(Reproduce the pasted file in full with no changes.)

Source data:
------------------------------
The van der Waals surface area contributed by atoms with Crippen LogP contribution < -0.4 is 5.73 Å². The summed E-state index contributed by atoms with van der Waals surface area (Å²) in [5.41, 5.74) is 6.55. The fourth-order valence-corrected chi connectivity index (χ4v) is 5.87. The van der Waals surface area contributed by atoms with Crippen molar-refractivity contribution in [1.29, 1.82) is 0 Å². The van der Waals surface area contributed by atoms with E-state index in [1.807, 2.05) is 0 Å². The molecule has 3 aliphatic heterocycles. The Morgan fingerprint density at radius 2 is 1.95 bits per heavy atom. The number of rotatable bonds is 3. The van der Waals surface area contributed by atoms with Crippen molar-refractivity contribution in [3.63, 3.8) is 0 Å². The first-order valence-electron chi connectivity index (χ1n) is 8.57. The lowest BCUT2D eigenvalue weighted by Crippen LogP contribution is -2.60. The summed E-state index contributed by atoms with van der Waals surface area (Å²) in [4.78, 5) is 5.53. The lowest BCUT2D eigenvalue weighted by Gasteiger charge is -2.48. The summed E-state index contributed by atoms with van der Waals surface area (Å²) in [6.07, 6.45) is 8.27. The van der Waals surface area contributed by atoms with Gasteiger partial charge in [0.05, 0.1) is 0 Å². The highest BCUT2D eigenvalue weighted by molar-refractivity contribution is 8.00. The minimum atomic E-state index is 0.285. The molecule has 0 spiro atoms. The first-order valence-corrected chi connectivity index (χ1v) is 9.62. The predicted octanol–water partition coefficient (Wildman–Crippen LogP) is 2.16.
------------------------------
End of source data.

The van der Waals surface area contributed by atoms with Crippen LogP contribution < -0.4 is 5.73 Å². The summed E-state index contributed by atoms with van der Waals surface area (Å²) in [5.41, 5.74) is 6.55. The fourth-order valence-corrected chi connectivity index (χ4v) is 5.87. The van der Waals surface area contributed by atoms with Crippen molar-refractivity contribution in [1.29, 1.82) is 0 Å². The van der Waals surface area contributed by atoms with E-state index in [1.807, 2.05) is 0 Å². The molecule has 3 aliphatic heterocycles. The Morgan fingerprint density at radius 2 is 1.95 bits per heavy atom. The number of rotatable bonds is 3. The van der Waals surface area contributed by atoms with Crippen molar-refractivity contribution in [3.63, 3.8) is 0 Å². The first-order valence-electron chi connectivity index (χ1n) is 8.57. The lowest BCUT2D eigenvalue weighted by Crippen LogP contribution is -2.60. The summed E-state index contributed by atoms with van der Waals surface area (Å²) in [4.78, 5) is 5.53. The lowest BCUT2D eigenvalue weighted by Gasteiger charge is -2.48. The summed E-state index contributed by atoms with van der Waals surface area (Å²) in [6.07, 6.45) is 8.27. The van der Waals surface area contributed by atoms with Gasteiger partial charge in [0.05, 0.1) is 0 Å². The highest BCUT2D eigenvalue weighted by molar-refractivity contribution is 8.00. The minimum atomic E-state index is 0.285. The molecule has 0 spiro atoms. The first-order valence-corrected chi connectivity index (χ1v) is 9.62. The predicted octanol–water partition coefficient (Wildman–Crippen LogP) is 2.16.